It is mid-morning when you sit down at the computer to write. You've seen your husband off to work, gotten your breakfast and fed the kids their breakfast, loaded up the dishwasher, washed the rest of the dishes that didn't go in the dishwasher (who buys wooden spoons anyway?) and now, for a few minutes, it seems quiet enough that you can turn on the computer and write.
Pushing that power button always seems to do more things than just turn on the computer, however. Your two-year-old gets into a fight with your four-year-old over the stuffed puppies that one of them (if they can't remember, how are you supposed to?) got for Christmas from Grandma (or maybe it was Uncle Joe). Then the dog starts yowling at the squirrel in the yard. The phone rings. The kettle shrieks (because a mocha is always helpful to the muse). And you remember that the clothes sitting in the laundry bin upstairs MUST go in the washing machine this morning, before they walk down here on their own.
By the time you hang up on the telemarketer, yell at the dog, give the kids a talk about stuffies and sharing, and start the laundry, you have to the boil the kettle again for the mocha and the computer has gone to sleep. You wake up the computer. Check your email. Drop by Facebook, just to see what anybody else is doing. The washing machine dings, so you throw the clothes in the dryer. You get the kids a snack. You find that your mocha is cold, so you throw it in the microwave.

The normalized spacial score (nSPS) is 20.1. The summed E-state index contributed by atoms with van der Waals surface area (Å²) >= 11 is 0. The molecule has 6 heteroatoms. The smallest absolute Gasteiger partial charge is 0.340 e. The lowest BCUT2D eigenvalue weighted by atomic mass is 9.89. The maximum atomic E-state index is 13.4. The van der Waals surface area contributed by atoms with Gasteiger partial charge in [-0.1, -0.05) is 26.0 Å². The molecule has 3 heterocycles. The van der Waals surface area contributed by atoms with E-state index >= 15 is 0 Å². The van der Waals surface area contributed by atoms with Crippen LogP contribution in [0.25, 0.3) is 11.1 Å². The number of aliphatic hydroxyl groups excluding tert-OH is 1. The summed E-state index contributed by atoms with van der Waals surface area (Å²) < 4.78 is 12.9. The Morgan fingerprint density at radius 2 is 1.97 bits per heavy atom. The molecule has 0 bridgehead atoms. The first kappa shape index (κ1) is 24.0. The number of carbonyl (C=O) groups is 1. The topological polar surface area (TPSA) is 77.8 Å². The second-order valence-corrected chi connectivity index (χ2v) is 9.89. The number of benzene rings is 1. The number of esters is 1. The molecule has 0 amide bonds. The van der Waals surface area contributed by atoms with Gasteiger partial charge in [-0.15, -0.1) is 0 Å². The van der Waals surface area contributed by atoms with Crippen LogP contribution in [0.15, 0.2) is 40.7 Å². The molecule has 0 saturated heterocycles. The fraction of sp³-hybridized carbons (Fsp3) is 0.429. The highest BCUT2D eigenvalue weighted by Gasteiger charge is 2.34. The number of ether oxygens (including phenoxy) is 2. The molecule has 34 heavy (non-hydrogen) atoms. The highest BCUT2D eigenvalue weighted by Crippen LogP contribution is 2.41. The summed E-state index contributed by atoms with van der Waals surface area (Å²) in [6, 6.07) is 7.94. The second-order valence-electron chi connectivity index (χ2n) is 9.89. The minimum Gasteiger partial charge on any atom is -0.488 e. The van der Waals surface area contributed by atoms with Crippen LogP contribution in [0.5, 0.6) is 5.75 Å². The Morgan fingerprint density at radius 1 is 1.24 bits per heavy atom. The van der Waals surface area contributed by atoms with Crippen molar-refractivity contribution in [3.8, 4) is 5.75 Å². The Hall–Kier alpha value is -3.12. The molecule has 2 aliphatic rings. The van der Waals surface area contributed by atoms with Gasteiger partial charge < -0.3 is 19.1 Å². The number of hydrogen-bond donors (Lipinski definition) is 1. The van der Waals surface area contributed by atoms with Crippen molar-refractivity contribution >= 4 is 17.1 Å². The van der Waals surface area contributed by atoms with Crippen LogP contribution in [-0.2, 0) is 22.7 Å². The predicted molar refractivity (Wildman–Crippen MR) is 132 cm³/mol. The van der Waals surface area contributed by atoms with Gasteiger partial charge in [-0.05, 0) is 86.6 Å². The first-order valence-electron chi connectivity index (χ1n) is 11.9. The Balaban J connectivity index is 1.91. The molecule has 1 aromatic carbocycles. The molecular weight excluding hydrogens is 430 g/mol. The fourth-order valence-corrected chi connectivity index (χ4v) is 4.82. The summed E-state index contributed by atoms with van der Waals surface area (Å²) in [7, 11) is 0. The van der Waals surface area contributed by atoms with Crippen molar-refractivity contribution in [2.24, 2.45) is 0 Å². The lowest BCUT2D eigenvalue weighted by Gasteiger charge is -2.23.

Then you sit down, again, and open Word. Maybe you should've opened Excel first, because you can't remember what you were supposed to work on. That editor from the writing magazine wanted an article on freelancing as a mother. And the instructor in your online course had handed out a new writing assignment, due tonight, of course. What was it? Oh yeah, write something in second-person point of view.